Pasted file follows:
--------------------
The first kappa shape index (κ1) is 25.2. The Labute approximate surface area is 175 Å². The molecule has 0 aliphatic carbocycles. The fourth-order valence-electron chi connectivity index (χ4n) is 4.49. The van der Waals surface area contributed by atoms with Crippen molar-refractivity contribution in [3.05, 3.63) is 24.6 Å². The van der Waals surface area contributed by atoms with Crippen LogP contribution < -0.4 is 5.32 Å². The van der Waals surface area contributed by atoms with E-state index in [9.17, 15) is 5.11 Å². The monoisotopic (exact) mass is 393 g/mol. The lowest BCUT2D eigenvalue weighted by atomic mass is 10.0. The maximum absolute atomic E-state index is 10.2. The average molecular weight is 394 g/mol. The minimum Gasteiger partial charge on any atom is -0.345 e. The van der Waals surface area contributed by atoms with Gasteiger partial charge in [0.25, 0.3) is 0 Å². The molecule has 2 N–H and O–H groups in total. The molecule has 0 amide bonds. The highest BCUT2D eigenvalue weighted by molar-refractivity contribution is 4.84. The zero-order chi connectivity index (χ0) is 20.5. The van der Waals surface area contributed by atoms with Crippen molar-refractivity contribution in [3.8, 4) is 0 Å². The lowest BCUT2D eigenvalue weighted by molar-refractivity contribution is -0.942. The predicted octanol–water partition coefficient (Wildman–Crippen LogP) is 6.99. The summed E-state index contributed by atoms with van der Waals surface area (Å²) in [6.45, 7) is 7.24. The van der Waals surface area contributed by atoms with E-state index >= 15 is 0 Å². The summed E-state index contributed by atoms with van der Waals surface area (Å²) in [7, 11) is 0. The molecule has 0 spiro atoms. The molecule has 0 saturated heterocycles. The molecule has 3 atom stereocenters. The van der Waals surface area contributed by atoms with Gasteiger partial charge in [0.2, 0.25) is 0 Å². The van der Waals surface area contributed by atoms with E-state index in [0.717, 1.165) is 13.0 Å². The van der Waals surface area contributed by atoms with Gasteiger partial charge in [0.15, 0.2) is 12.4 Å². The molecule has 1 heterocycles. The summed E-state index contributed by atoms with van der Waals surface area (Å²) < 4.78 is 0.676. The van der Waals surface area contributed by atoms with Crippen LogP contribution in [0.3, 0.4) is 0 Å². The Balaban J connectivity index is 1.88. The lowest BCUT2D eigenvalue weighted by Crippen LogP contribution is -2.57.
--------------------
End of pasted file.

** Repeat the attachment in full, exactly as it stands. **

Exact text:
The first kappa shape index (κ1) is 25.2. The Labute approximate surface area is 175 Å². The molecule has 0 aliphatic carbocycles. The fourth-order valence-electron chi connectivity index (χ4n) is 4.49. The van der Waals surface area contributed by atoms with Crippen molar-refractivity contribution in [3.05, 3.63) is 24.6 Å². The van der Waals surface area contributed by atoms with Crippen LogP contribution < -0.4 is 5.32 Å². The van der Waals surface area contributed by atoms with E-state index in [9.17, 15) is 5.11 Å². The monoisotopic (exact) mass is 393 g/mol. The lowest BCUT2D eigenvalue weighted by atomic mass is 10.0. The maximum absolute atomic E-state index is 10.2. The average molecular weight is 394 g/mol. The minimum Gasteiger partial charge on any atom is -0.345 e. The van der Waals surface area contributed by atoms with Gasteiger partial charge in [0.25, 0.3) is 0 Å². The molecule has 2 N–H and O–H groups in total. The molecule has 0 amide bonds. The highest BCUT2D eigenvalue weighted by molar-refractivity contribution is 4.84. The zero-order chi connectivity index (χ0) is 20.5. The van der Waals surface area contributed by atoms with Crippen molar-refractivity contribution in [3.8, 4) is 0 Å². The lowest BCUT2D eigenvalue weighted by molar-refractivity contribution is -0.942. The predicted octanol–water partition coefficient (Wildman–Crippen LogP) is 6.99. The summed E-state index contributed by atoms with van der Waals surface area (Å²) in [6.45, 7) is 7.24. The van der Waals surface area contributed by atoms with E-state index >= 15 is 0 Å². The summed E-state index contributed by atoms with van der Waals surface area (Å²) in [7, 11) is 0. The molecule has 0 spiro atoms. The molecule has 0 saturated heterocycles. The molecule has 3 atom stereocenters. The van der Waals surface area contributed by atoms with Gasteiger partial charge in [0.2, 0.25) is 0 Å². The van der Waals surface area contributed by atoms with E-state index in [0.717, 1.165) is 13.0 Å². The van der Waals surface area contributed by atoms with Gasteiger partial charge in [0.15, 0.2) is 12.4 Å². The molecule has 1 heterocycles. The summed E-state index contributed by atoms with van der Waals surface area (Å²) < 4.78 is 0.676. The van der Waals surface area contributed by atoms with Crippen LogP contribution in [0.3, 0.4) is 0 Å². The Balaban J connectivity index is 1.88. The lowest BCUT2D eigenvalue weighted by Crippen LogP contribution is -2.57.